What sizes should we be able to produce? 225 liters is a nice standard, but does that suit everyone’s needs? Should we start with one or two standard sizes and include the cost of scaling facilities for future sizes?

Is providing an experience on-site even interesting for you? Any idea what it would be worth to you? While we haven’t settled on actual designs, we probably wouldn’t be able to feed more than about 200 people at one go. What should that look like?

Do we need more than one “portable” kiln? Should we build in upfront costs to locate some of these outside Texas? Should those be crowd-funded?

Is it more important to have qvevri at the lowest possible price, or to be on a cycle of continuous improvement and better service?

Broadly, if this is interesting for you, what would you need to make it work?

Depending on your inputs, we might need to think of an actual organizational structure too :-). It would be great to hear whether we ought to just come up with an outright business, a “B” corp, or an NGO. Or some combinations or alternatives of those.

We aren’t uploading a survey monkey, or planning on trying to guide the discussion. We just want to hear from you. In fact, it would be ideal if the discussion took place between all of us, rather than just sending us an email with your thoughts, if you are willing.

One last note. “Throwing big pots” is a pottery specialty. Not everyone wants to do that, nor has the ability or facilities necessary to develop experience and technique. One of the biggest concerns in launching this unexpected phase is where we will find a supply of actual humans who want to regularly put hands to clay of this size. If you know of any such person(s) in or around Texas, or have any suggestions, we would be very happy to hear them.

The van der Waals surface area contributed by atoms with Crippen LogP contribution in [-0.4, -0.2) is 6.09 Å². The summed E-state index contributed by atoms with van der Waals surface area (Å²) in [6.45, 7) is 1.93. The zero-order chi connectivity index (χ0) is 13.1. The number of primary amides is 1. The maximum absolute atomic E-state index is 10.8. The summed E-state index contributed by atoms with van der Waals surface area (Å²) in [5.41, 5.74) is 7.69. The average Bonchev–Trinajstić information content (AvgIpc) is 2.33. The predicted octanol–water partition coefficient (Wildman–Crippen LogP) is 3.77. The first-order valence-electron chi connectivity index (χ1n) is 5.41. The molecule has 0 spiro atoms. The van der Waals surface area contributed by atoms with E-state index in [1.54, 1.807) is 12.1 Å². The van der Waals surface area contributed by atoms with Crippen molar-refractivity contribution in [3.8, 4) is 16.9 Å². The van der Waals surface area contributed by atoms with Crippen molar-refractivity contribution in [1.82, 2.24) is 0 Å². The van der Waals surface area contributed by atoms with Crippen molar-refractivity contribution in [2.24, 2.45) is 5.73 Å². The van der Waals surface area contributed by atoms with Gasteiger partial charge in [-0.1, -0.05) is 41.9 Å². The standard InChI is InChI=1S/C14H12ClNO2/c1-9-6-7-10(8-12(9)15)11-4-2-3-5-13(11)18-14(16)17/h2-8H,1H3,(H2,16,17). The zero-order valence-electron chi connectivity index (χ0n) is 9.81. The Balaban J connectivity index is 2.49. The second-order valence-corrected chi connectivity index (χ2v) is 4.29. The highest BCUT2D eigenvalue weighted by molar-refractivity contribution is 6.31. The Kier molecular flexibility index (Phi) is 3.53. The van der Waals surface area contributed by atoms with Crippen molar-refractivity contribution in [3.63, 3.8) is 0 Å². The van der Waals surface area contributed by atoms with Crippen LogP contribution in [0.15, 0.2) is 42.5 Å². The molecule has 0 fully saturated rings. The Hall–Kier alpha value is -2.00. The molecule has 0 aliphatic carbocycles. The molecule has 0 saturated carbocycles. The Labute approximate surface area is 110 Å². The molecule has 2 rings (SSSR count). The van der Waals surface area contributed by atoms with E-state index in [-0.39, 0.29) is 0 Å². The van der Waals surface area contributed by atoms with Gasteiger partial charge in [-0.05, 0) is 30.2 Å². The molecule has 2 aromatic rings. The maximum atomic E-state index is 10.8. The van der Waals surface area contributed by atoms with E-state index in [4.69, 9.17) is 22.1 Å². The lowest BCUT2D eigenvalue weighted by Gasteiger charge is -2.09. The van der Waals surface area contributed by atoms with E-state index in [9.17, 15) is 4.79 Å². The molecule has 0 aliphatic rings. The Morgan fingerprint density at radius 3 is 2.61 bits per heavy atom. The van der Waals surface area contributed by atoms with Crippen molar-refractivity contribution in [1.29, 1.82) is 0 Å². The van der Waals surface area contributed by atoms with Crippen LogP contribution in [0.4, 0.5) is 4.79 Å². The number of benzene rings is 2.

1. Lado Uzunashvili

    Hi Brent,

    Hope you keep well!

    You may remember me from a previous project on Georgian wine marketing strategy a few years ago, a Georgian-Australian winemaker, Lado Uzunashvili. I now operate my own wine company in Georgia and starting another one in Australia soon.

    Interesting project and as a part of Mukado Wines’ sales and wine practices expansion, this is very much interesting for my company.

    would you be interested if we, Georgians, partake in this? If so, what would be the ideal scenario?

    From our side we can bring an enormous expertise in Qvevri production as well as Qvevri wine making and much more.

    I will be happy to exchange more and your reply will be greatly appreciated.

    Kind regards


  2. Bob Love


    I came back from Georgia in 2015 and wrote you then. It seemed the project was dead. Now I read from 2017 that the project is still happening? Any news from 2018?

    • trelab

      Hi Bob, Glad you remember us. Yes, this project is still a go and a portable, containerized kiln is being fabricated in Austin. We are still anticipating a road show and supra! We’ll let you know when all is up and running.